Canadian Manufacturing

Howe Sound Pulp and Paper Mill to sell black liquor to BC Hydro

by Erika Beauchesne   

Manufacturing Mining & Resources co-generation Pulp and Paper recession Sustainability

Gibsons, B.C.: The Howe Sound Pulp and Paper Mill has long been the economic backbone of Port Mellon, B.C., but new federal funding to scale up the plant’s biomass production will soon have it fueling more than just the community’s economy.

More than 10,654 homes on Canada’s west coast will be powered by renewable energy harvested from the mill thanks to a $36.7-million investment from Natural Resources Canada’s Pulp and Paper Green Transformation Program.

Howe Sound Pulp and Paper will use that money to upgrade its boiler so that it can operate entirely on biomass-based energy. On top of slashing its yearly greenhouse gas emissions by 12,000 tons, the plant will produce more than 127,000 MW of annual surplus renewable energy that it will sell to BC Hydro.

Al Strang, the plant’s technical and environment manager, says they could start selling an average of 35 MW as early as October 2010. The final upgrades ― adding an economizer and converting the boiler to a bubbling fluidized bed ― are expected to wrap up by June 2011. The retrofits could also translate into several more jobs in operations, he says.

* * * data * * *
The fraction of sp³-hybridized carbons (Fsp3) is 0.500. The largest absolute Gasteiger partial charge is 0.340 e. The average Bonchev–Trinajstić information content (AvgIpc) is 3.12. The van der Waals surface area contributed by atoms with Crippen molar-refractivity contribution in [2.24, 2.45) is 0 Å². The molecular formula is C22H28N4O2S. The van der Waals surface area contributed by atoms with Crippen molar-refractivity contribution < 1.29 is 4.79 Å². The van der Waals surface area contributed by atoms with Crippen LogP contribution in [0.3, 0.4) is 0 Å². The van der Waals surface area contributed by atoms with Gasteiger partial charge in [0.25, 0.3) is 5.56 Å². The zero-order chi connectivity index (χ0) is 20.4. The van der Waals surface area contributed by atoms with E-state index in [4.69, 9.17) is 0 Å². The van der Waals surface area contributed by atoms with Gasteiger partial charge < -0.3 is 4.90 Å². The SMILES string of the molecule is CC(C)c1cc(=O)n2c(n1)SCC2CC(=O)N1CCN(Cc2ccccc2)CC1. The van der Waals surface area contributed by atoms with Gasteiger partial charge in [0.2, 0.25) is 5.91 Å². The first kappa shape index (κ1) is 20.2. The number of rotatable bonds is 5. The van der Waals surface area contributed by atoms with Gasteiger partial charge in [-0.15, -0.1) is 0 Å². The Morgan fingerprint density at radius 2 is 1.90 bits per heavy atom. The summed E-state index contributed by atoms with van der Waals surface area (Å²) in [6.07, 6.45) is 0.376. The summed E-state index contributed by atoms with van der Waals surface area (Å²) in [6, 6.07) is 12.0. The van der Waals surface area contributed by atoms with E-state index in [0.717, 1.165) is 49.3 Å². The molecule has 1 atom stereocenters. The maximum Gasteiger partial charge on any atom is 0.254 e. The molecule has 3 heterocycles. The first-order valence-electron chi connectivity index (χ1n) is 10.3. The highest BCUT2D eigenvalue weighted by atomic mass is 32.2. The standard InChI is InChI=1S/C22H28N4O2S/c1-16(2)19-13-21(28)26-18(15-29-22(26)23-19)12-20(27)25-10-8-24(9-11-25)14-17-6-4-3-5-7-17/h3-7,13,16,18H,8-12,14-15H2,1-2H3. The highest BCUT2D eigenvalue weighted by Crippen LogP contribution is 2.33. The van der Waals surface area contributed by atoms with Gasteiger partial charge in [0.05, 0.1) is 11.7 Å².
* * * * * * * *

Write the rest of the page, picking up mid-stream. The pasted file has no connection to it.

“This is a complete transformation of our business model,” Strang says, adding his advice to other companies thinking about doing the same thing is “to look outside of the box and beyond your traditional business.”

The mill is one of 24 pulp and paper companies that qualified for credits under the $1-billion federal program geared at improving the sector’s environmental footprint and competitive advantage through the diversification of products.

Pulp and paper companies can also take advantage of BC Hydro’s Integrated Power Offer, which the corporation plans to expand to other industries down the line.

With industrial customers accounting for two-thirds of the province’s electricity use, BC Hydro Spokesperson Susan Danard says, “we’re increasingly looking at larger companies, whether those are mines, manufacturing facilities, or pulp and paper mills.”


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